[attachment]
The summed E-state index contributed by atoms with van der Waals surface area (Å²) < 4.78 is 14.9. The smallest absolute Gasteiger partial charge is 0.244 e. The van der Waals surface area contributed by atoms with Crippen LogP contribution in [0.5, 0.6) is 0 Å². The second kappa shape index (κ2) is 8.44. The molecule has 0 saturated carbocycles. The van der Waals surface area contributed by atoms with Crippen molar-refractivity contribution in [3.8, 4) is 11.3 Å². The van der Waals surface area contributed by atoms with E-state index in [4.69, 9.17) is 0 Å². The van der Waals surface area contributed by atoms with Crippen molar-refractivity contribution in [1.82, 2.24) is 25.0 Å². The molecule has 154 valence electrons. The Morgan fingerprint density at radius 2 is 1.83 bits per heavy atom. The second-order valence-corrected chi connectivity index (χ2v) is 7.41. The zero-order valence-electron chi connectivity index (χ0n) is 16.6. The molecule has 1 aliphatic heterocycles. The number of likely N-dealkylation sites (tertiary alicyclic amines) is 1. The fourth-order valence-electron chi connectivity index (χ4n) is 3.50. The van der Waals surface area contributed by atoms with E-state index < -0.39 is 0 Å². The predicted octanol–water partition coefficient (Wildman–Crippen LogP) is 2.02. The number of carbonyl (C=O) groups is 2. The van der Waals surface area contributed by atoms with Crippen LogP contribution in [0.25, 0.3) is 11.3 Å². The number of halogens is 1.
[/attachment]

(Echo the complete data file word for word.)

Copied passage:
The summed E-state index contributed by atoms with van der Waals surface area (Å²) < 4.78 is 14.9. The smallest absolute Gasteiger partial charge is 0.244 e. The van der Waals surface area contributed by atoms with Crippen LogP contribution in [0.5, 0.6) is 0 Å². The second kappa shape index (κ2) is 8.44. The molecule has 0 saturated carbocycles. The van der Waals surface area contributed by atoms with Crippen molar-refractivity contribution in [3.8, 4) is 11.3 Å². The van der Waals surface area contributed by atoms with E-state index in [4.69, 9.17) is 0 Å². The van der Waals surface area contributed by atoms with Crippen molar-refractivity contribution in [1.82, 2.24) is 25.0 Å². The molecule has 154 valence electrons. The Morgan fingerprint density at radius 2 is 1.83 bits per heavy atom. The second-order valence-corrected chi connectivity index (χ2v) is 7.41. The zero-order valence-electron chi connectivity index (χ0n) is 16.6. The molecule has 1 aliphatic heterocycles. The number of likely N-dealkylation sites (tertiary alicyclic amines) is 1. The fourth-order valence-electron chi connectivity index (χ4n) is 3.50. The van der Waals surface area contributed by atoms with E-state index < -0.39 is 0 Å². The predicted octanol–water partition coefficient (Wildman–Crippen LogP) is 2.02. The number of carbonyl (C=O) groups is 2. The van der Waals surface area contributed by atoms with Crippen LogP contribution in [0.25, 0.3) is 11.3 Å². The number of halogens is 1.